As Covid-19 hit in early 2020, companies such as Peloton, Zoom and Netflix boomed as offices shuttered and people spent more time at home. Zoom saw its value explode more than 500% in one year, but in recent days has seen stock fall nearly to pre-pandemic lows. Netflix, which added more than 36 million subscribers during the first year of the pandemic, has lost more than half of its value since reporting disappointing results on 19 April.

This kind of growth cannot be predicted, nor can it be maintained forever, said Raj Shah, analyst at digital transformation consultancy Publicis Sapient.

“Revenues are down, costs are up, and tech companies are going to do what every other company in this situation would do – cut costs through freezing hiring, get rid of costs like unused real estate, push for higher productivity and re-examine investments,” he said.

“Is this a tech bust? It remains to be seen,” he added.

Other factors at play

Pandemic recovery is not the only component slowing tech companies’ runaway growth, experts say. The war in Ukraine has had an effect on advertising spending and has accelerated supply chain problems already introduced by the pandemic, a difficulty cited in a number of recent earnings calls.

“The war in Ukraine, which is a real tragedy on a humanitarian level, has also had an impact on our business,” Meta’s CEO, Mark Zuckerberg, said in a call with investors accompanying its first-quarter earnings report. “We’ve been blocked in Russia and we decided to stop accepting ads from Russian advertisers globally. We’ve also seen effects on business globally following the start of the war.”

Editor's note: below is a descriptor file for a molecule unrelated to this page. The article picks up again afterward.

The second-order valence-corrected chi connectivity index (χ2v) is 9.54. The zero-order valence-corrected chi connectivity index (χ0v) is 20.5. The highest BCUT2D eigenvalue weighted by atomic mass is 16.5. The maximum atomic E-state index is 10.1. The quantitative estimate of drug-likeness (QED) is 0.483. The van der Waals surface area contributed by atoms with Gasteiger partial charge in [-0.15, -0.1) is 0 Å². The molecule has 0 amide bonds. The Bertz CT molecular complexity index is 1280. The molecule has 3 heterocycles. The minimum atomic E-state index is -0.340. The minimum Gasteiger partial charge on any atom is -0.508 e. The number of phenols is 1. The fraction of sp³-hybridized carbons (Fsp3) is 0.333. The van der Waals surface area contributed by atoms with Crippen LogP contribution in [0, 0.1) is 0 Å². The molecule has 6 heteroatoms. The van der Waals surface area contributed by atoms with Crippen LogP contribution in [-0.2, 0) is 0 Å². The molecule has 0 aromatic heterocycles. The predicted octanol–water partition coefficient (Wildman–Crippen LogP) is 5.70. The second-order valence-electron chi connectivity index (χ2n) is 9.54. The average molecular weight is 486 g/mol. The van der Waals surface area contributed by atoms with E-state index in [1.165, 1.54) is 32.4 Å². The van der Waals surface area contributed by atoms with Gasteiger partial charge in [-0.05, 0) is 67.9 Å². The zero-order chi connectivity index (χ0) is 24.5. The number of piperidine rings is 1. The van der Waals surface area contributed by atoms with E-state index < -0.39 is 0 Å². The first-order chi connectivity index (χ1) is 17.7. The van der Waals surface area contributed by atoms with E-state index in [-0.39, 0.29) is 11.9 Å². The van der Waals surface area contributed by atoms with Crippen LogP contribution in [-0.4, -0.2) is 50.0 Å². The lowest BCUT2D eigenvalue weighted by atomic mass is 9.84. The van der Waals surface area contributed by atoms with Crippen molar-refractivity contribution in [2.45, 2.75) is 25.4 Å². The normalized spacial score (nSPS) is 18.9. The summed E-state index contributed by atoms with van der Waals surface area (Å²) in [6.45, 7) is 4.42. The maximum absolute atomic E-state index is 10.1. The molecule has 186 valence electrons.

Such headwinds are likely spooking investors, said Brian Wieser, the global president for business intelligence at GroupM, accelerating the slowdown.

“There’s an overwhelming sense of fear and concern a lot of decision makers have around all things economic right now,” he said. “The war certainly catalyzed a lot of it, but inflation and supply chain issues were already a problem.”

US inflation was higher than expected in April, nearing a 30-year high at 8.3%. Inflation broadly impacts consumer spend, which can have a major impact on companies that rely on e-commerce.

Fears that the Federal Reserve will continue to raise interest rates to the point where the economy will slip into recession is further affecting investor decisions, said Anwar, as many shy away from high-growth tech stocks.

“Markets always thinking in advance,” he said. “Many investors are acting as if a depression is a done deal. Is that going to happen? It’s a big question mark. But it is why we are seeing an exodus from these stocks.”

Crypto takes a hit

The tech slowdown has not been limited to the traditional market. As cryptocurrencies took a major nosedive this week, and Bitcoin fell well below $30,000 for the first time in nearly a year, wiping more than $200bn off the broader market, some declared that “crypto is dead”.